By Ian Silvera
How do you get your news? I doubt you calmly and slowly digest a print newspaper over a glass of orange juice and a bowl of cornflakes as part of a chilled and mindful morning routine, that’s for sure.
The likelihood, according to the UK’s media watchdog Ofcom, is that you’re getting it from TV (75% of adults) online (66%) and via social media (49%). Facebook, for instance, was in the top three (35%) news sources in 2019, with BBC One coming in first (58%) and ITV ranking second (40%).
Considering the near saturation of smartphones in the West, the news-on-the-go phenomenon has become a cultural and economic paradigm. Almost six-in-ten (57%) Americans, to give an example aside from the UK, get their news this way, compared with nearly a third (30%) who use desktops, PewResearch discovered last year.
News-makers know this and that is why – in case you doubted it – they send you notifications in the middle of the night about a ‘breaking’ development. They’re looking to drive your eyes and clicks to their content, boosting their traffic. But this needn’t be a one-way-relationship, you can create your own newswire thanks to the power of Twitter to catch all the business and political news you can consume.
How to create your own newswire
1. Download and sign-up to Twitter on your smartphone
2. Go to Settings and enable notifications
3. Follow and click the bell notification button on the following accounts:
- PA Media (@PA)
Formerly known as the Press Association, the wire service provides news and other media content to the UK’s national and regional publications.
- Fast FT (@FastFT)
The Financial Times’ breaking news service. It is particularly active around 7am (UK time) on weekdays, when London-listed-companies typically first publish their trading updates, results and other market sensitive information.
- Bloomberg Markets (@markets)
Breaking news and analysis from Bloomberg Markets team.
- Reuters Business (@ReutersBiz)
Business and economic information from global newswire Reuters.
- AFP (@AFP)
French-headquartered international newswire service.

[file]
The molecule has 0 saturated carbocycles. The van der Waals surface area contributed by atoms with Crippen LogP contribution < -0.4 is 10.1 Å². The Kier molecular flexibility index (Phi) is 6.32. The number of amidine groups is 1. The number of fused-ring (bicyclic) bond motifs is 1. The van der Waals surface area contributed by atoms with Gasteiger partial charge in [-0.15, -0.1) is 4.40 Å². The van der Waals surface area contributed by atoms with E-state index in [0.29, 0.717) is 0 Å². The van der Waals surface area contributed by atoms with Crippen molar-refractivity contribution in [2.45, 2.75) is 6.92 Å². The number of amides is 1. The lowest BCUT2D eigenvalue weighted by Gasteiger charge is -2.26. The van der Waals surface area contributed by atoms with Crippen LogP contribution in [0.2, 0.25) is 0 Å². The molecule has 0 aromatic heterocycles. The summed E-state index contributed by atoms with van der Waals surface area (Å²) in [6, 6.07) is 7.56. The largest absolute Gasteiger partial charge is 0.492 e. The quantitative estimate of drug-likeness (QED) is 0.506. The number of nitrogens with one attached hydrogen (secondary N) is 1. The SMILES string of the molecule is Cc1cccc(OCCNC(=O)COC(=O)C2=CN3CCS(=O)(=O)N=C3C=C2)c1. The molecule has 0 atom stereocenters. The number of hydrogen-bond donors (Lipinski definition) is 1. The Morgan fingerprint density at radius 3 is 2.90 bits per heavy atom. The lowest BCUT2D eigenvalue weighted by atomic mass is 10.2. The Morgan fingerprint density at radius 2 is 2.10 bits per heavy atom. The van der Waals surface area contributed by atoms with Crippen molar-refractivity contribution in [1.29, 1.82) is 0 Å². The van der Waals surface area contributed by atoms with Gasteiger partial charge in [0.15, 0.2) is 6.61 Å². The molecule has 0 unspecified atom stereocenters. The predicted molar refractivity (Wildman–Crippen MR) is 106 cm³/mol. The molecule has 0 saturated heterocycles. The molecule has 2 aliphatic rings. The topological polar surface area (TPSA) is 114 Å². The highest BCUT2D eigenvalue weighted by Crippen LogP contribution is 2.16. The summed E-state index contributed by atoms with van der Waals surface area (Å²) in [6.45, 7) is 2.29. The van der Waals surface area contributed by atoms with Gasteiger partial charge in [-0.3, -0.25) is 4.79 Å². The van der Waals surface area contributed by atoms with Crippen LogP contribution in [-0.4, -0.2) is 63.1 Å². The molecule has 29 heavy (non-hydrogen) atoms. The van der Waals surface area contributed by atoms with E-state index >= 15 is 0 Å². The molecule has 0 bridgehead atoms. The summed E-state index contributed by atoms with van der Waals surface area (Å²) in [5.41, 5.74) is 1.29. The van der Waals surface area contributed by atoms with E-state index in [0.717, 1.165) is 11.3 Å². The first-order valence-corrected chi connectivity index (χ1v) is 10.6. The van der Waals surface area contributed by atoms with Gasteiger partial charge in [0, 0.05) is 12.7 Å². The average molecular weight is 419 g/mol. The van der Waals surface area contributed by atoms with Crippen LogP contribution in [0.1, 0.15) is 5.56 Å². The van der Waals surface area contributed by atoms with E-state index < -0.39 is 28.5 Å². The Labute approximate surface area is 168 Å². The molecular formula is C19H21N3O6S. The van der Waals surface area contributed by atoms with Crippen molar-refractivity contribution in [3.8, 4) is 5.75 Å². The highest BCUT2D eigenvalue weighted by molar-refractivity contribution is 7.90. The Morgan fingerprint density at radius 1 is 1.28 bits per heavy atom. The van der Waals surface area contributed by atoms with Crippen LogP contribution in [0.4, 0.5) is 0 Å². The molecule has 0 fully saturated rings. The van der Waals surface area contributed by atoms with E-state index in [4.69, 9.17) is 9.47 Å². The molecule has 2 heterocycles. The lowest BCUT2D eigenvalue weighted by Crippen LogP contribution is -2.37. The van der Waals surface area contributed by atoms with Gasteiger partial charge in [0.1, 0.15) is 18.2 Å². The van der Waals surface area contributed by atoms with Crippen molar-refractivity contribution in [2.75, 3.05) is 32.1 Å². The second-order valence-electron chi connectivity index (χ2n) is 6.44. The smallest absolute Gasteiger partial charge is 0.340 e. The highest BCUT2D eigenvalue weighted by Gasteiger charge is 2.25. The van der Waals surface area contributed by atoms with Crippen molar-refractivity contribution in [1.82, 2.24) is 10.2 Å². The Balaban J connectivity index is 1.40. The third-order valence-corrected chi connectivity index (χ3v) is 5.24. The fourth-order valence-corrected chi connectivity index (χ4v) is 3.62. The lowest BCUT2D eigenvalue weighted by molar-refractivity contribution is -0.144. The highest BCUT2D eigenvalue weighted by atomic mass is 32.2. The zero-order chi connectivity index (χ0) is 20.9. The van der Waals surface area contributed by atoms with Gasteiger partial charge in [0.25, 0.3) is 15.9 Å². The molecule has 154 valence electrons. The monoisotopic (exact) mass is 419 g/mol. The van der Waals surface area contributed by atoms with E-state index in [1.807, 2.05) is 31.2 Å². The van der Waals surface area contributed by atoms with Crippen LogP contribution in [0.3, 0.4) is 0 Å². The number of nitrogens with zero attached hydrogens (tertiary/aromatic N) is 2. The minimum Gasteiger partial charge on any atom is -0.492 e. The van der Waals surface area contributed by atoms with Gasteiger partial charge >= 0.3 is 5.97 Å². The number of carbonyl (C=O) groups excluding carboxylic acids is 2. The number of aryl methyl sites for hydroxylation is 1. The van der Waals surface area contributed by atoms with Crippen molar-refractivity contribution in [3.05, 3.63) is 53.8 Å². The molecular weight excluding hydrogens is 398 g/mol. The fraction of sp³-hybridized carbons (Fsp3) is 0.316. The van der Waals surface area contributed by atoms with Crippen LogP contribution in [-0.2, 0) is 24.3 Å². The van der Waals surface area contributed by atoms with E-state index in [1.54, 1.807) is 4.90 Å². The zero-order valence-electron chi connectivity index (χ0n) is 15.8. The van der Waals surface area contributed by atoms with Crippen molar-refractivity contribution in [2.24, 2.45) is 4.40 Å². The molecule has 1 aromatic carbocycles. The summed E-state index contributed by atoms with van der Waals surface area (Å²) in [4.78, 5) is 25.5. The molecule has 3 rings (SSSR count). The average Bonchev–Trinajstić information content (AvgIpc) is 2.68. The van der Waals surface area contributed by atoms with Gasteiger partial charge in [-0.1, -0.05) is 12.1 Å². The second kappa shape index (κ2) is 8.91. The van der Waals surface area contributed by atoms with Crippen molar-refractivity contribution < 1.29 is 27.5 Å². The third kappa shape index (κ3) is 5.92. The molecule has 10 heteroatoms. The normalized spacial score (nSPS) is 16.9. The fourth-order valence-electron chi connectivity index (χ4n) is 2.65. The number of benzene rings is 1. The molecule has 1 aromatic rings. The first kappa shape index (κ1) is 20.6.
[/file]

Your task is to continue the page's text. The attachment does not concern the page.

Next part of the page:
4. Depending on how busy you want your feed, you may also want to add these additional accounts and news publications’ own feeds:
- Mark Kleinman (@MarkKleinmanSky)
Sky News’ City editor and City AM columnist.
- Laura Kuenssberg (@BBCLauraK)
BBC News’ Political Editor.
- The Times (@TheTimes)
The UK’s paper of record, which has numerous section-focused accounts.
- The Telegraph (@Telegraph)
Right-leaning broadsheet publication, that has dedicated political and business teams.
- Mail+ (@MailPlus_)
The Daily Mail’s new online offering, not to be confused with sister publication The Mail Online.
- Evening Standard (@EveningStandard)
London’s main print and online news publication.
5. Use the feed on your desktop (double-screen) or mobile device.
Sort of 24/7
By using this do-it-yourself newswire, you will quickly discover that the 24/7 news-cycle isn’t quite 24/7: information can certainly be published and broadcast at any time, but it typically ebbs and flow throughout the week. Really the news-cycle, at least in the UK, starts on Sunday, with the Sunday titles and shows – the BBC One’s Andrew Marr programme, for instance – publishing agenda-setting articles, features and interviews.
In the week, meanwhile, business news breaks around 7am, which coincides with the BBC Radio 4’s Today Programme, while the popular ‘Tomorrow’s Papers Today’ front pages start coming in around 10.30pm in the evening. Everything usually slows down on Friday and Saturday in the UK, when MPs have left Westminster and companies seldom make announcements.
With all of this in mind, make sure to turn off your Twitter notifications accordingly otherwise you could find that the news-cycle consumes you.